“Indeed, no one is better suited to take the message against drug abuse to the Marlians than the head of the same movement.”
Admittedly, there is a lot of sense in the agency’s clarification, especially if – going forward – his lifestyle, pronouncements and disposition, reinforce the agency’s prayers, and the “born-again” campaigner does not return to his “vomit”, so to say. In any case,we trust the agency will find the means to wipe the mud off its face, if this goes south.
Beyond the distraction of a popular user turned prime reformer, the clear and present danger we face is the ease and speed with which hard and illicit drugs appear to spread across our streets, and seize the minds and senses of our young folks. Virtually every week, we observe the NDLEA officers parade a ceaseless flood of seizures, interceptions, arrests and exposures of hideouts, storage bunks and such other nefarious activities of big-time traders, barons and mules in the drug business.
Often estimated in millions of dollars, we watch with mouth agape at the staggering haul of evidence and exhibits displayed on social media, seized from all sorts of people arrested at various Nigerian airports while trying to smuggle hard drugs and contrabands out of the country; or in raids into opulent residential areas housing suspected barons and traffickers. We recently read the agency’s account of how one of its officers was almost crushed by a fleeing suspect who rammed his way out of capture, using his big SUV, when he unexpectedly alighted upon officers of NDLEA who had surrounded his compound, in highbrow Lekki precinct. He escaped on foot after crashing into a neighbour’s fence, and demobilizing his vehicle. Of course, illicit drugs were found in his apartment. Thank God, the agent survived with a few injuries.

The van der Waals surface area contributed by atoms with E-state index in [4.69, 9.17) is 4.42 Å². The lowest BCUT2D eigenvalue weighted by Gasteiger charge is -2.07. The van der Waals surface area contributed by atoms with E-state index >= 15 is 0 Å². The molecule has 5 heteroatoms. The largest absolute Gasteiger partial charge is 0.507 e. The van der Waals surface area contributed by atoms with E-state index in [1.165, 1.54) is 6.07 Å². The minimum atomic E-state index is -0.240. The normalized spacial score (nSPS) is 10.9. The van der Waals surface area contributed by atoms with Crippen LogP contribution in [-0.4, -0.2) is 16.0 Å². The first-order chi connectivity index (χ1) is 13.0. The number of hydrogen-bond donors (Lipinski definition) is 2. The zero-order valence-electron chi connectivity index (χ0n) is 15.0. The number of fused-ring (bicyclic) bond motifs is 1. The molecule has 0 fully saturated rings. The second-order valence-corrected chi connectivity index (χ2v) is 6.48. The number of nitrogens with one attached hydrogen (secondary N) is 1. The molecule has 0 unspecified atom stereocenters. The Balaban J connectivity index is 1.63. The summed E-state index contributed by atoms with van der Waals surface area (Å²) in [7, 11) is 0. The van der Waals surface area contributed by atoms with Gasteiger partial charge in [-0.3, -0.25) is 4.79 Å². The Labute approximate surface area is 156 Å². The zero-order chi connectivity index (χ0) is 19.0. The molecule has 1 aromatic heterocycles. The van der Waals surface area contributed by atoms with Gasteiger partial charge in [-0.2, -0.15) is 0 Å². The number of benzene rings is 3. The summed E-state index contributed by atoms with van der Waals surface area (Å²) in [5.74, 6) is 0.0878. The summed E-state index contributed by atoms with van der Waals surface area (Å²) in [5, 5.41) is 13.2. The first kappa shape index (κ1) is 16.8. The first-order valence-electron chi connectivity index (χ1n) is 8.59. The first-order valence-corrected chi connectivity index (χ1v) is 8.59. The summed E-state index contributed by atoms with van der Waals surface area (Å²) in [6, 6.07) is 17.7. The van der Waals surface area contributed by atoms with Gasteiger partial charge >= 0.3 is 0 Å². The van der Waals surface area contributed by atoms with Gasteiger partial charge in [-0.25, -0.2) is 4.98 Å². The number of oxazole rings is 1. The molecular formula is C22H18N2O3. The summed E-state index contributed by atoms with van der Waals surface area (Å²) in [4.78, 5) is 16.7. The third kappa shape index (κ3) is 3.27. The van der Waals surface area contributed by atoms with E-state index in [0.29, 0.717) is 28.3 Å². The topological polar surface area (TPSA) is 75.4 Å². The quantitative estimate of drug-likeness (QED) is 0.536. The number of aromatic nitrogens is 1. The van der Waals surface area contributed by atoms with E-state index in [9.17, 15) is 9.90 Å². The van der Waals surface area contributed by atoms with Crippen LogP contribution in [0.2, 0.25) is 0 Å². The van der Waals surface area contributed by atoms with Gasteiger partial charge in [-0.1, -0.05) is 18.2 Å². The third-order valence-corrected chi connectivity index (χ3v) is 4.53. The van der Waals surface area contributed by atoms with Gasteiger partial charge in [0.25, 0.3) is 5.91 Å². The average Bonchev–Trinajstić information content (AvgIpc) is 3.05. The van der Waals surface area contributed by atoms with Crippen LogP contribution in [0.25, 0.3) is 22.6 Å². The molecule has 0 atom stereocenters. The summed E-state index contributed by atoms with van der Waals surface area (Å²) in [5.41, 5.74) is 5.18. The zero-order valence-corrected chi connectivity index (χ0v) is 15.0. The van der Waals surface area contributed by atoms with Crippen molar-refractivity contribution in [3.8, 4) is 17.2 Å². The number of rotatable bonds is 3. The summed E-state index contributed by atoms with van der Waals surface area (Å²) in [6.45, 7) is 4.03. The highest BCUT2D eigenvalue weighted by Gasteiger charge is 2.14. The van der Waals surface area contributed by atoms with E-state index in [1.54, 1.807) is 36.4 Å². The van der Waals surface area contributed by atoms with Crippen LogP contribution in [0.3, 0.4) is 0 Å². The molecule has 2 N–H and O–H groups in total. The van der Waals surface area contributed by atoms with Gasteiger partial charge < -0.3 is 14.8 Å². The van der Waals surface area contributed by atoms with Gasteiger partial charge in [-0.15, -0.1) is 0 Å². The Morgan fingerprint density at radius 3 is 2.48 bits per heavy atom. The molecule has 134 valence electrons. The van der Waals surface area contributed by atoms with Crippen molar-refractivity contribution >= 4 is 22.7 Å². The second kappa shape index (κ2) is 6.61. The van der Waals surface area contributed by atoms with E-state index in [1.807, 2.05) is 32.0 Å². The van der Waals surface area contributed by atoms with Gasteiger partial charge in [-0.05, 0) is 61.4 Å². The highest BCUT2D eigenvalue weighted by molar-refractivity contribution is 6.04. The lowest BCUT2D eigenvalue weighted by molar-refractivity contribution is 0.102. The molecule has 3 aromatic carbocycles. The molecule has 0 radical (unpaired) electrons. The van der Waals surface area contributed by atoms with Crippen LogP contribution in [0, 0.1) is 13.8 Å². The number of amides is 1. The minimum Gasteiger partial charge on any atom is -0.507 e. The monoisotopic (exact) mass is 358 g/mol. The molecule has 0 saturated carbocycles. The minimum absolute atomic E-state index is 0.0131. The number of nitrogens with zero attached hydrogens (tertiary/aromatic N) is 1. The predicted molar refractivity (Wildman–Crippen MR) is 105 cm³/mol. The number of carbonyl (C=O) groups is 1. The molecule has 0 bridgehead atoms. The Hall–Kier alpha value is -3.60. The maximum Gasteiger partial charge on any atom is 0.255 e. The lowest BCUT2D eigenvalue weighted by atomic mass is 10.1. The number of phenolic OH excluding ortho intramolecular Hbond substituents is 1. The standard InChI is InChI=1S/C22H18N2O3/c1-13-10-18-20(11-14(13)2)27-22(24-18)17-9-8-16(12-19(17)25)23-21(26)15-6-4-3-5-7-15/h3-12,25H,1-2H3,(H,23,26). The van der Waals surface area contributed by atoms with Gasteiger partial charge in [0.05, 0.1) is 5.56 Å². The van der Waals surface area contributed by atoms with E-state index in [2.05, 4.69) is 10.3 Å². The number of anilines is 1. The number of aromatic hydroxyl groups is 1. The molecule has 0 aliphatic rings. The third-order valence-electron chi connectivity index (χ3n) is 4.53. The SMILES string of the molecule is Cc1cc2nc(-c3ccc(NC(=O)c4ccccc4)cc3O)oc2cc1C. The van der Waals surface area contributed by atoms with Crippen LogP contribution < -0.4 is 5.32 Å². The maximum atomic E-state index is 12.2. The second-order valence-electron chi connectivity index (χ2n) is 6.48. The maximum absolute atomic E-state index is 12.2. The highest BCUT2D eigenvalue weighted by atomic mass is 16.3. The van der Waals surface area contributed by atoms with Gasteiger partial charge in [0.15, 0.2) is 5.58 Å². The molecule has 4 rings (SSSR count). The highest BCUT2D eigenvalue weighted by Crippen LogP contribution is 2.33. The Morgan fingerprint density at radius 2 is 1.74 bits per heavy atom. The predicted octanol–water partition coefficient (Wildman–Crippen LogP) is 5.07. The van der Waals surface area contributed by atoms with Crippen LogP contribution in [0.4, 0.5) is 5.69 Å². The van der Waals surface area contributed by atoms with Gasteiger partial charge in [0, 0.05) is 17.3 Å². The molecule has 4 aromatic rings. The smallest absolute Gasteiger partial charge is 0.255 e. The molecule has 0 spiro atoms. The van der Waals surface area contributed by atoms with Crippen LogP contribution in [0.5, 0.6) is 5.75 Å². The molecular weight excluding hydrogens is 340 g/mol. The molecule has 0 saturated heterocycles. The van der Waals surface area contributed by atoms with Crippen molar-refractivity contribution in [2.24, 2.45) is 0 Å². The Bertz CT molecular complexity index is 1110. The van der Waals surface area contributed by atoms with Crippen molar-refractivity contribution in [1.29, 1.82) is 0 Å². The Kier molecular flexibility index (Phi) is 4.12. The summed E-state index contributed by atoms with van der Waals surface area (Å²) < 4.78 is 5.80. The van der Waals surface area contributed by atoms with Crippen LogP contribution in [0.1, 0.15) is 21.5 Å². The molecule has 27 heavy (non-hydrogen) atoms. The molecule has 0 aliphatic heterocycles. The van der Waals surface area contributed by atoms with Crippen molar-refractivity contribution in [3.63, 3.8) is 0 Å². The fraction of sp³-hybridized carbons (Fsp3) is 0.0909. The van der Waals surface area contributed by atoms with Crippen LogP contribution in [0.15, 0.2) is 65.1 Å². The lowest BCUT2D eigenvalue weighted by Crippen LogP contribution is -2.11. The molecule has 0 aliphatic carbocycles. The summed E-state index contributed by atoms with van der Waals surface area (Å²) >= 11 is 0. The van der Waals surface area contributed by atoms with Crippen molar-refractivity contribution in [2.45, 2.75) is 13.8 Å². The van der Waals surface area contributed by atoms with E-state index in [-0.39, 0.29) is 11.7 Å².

The consequences of the prevalence of cheap contraband drugs in Nigerian major city centres can be measured by the upsurge of mental health cases in our hospitals, amongst young Nigerians between the ages of 17 and 35. And this is paralleled by the rising cases of homicidal incidents occasioned by children who threaten, attack, maul and sometimes kill their parents or guardians. This is not an exaggeration. Knowing our innate craving to keep wraps on our family blemishes, and avoid public disgrace or stigma of cohabitating with full-blown violent drug addicts, statistics would be scarce on the level and spread of this epidemic.
The government still has a lot to do. Yes, the NDLEA is doing a yeoman’s job trying to stem the diffusion of illicit drugs into our society by cutting the principal channels of distribution – freighting, storing, planting and harnessing of illicit drugs. We have to now devise means of shutting the funnel ends for drugs that have evaded the grasp of NDLEA, and now populate our streets. The middleman and hustlers who distribute on the micro levels should be shut down, whatever it takes. Hideouts, shanties, backstreet hotels, and such openings that serve as stalls and shop fronts for selling, smoking, and ingesting drugs in small quantities which are frequented by addicts and adventurous trialists should be identified, categorized, and demolished, or rehabilitated, whichever is appropriate.